Wednesday, 4 November 2015

Chorlton Brook, meadow land and a winters day

Chorlton Brook can seem a pleasant and benign bit of water.

Come across it on a warm summer’s day as it flows under the Brookburn Bridge and it looks pretty peaceful.

And when the children were young it was a favourite walk of ours, following its course past “secret pathways” and on to where it joins the Mersey.

Of course all the land on either side has changed dramatically and what you see now is a product of tipping and landscaping.

My friend David often rails against the policy of tree planting that has been undertaken over the years.

After all, everything you can see from the Brook to the river was until recently farmed as meadow land.*

Meadowland is grassland that is kept damp by the use of ditches called carriers worked by sluice gates fed from a river.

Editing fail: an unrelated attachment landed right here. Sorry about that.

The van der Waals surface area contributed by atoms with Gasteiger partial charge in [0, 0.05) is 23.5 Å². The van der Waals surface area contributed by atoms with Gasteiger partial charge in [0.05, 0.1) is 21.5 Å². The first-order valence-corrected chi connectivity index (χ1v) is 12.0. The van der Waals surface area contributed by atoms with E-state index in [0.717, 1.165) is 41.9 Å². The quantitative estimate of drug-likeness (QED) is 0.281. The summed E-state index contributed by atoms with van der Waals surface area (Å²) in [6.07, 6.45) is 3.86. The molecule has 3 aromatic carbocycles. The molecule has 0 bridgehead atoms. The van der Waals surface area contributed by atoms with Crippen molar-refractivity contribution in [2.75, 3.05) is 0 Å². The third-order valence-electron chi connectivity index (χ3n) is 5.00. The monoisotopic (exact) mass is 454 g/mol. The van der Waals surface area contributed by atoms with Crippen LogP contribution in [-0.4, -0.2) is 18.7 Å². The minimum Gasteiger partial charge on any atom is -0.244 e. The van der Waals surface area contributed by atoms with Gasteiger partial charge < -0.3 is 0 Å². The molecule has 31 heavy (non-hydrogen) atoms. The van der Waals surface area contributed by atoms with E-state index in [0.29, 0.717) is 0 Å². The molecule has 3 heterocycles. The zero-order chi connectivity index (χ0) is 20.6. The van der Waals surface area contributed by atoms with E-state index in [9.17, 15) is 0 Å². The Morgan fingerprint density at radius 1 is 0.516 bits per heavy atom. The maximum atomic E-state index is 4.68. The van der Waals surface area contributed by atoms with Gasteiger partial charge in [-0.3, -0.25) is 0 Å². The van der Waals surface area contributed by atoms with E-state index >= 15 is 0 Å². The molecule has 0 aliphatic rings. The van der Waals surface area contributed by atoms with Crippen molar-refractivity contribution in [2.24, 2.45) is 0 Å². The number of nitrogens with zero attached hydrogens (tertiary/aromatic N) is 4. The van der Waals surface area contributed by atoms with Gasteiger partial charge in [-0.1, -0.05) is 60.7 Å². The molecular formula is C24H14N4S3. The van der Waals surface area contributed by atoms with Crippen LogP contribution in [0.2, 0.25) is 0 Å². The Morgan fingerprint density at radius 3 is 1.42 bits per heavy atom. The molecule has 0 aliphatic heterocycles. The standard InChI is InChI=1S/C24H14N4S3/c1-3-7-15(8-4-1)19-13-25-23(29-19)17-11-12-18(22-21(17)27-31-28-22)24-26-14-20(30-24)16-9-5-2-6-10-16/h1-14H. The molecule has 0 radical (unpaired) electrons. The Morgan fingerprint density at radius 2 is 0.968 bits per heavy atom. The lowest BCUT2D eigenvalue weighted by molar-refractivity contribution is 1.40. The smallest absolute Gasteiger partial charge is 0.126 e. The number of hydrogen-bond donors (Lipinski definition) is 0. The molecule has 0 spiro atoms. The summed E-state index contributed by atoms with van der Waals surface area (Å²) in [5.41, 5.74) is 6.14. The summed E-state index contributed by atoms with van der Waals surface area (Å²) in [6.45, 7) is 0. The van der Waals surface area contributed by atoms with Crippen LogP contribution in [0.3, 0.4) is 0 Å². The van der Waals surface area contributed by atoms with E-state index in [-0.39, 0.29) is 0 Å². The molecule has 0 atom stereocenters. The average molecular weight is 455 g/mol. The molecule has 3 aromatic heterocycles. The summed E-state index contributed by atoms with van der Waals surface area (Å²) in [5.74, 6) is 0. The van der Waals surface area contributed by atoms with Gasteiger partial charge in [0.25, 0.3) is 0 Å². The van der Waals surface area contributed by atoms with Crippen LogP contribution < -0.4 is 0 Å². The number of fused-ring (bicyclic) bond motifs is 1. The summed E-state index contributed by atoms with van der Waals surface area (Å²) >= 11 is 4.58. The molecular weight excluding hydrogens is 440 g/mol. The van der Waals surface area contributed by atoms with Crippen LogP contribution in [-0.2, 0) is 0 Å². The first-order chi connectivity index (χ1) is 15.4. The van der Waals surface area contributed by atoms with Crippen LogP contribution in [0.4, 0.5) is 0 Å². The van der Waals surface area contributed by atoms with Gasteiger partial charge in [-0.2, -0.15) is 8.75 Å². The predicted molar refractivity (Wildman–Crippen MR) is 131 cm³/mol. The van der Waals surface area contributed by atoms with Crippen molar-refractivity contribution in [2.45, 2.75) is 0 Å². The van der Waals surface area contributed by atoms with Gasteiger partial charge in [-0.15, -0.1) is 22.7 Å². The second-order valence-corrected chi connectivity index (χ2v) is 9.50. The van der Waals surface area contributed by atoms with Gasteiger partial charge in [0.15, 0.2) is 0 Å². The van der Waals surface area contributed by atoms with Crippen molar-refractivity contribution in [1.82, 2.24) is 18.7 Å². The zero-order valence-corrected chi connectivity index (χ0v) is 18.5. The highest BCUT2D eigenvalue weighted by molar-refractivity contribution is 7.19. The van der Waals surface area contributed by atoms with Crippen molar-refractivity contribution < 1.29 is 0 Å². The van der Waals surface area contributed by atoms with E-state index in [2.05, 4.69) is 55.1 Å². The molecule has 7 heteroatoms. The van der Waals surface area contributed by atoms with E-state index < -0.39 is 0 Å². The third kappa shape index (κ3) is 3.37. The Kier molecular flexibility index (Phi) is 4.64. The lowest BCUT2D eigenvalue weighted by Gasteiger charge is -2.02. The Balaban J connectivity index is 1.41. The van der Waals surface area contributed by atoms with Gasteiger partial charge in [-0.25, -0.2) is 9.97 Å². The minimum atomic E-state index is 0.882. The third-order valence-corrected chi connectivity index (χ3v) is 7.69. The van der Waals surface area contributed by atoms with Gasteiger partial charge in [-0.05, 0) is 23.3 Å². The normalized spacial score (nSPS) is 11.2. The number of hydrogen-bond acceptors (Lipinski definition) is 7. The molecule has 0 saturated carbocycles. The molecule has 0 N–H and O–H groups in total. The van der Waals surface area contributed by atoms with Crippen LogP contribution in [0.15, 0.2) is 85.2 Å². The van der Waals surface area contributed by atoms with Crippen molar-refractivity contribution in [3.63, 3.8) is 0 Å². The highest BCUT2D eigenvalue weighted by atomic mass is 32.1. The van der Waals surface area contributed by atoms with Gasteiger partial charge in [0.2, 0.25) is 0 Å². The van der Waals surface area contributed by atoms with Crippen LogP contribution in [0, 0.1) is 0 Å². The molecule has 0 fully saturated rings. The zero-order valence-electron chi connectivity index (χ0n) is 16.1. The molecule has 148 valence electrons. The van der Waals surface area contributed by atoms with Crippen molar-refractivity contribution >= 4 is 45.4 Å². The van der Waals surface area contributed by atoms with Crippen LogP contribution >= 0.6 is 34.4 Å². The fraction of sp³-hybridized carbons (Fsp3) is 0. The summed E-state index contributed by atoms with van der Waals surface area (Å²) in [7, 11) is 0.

The skill is to keep the land fed with water up to an inch in depth through from October to January, for about fifteen to twenty days at a time before allowing the water to run off into the drainage ditches.

The land must then be left to dry out for 5-6 days so that the air can get to the grass.  The early watering took advantage of the autumnal floods which brought with them a mix of nutrients and silt which enriched the land.

In 1845 there were 680 acres of meadow and pasture compared to 490 arable acres and 10 of woodland.

But all of that has gone, and now pretty much the only reminder of what went on is the Brook and even that has changed.

So here are two of Andy Robertson’s picture taken sometime in the 1990s when the brook was in full flow.

Pictures; from the collection of Andy Robertson

*Remembering the meadows in the 1940s ..... the power of oral testimony,

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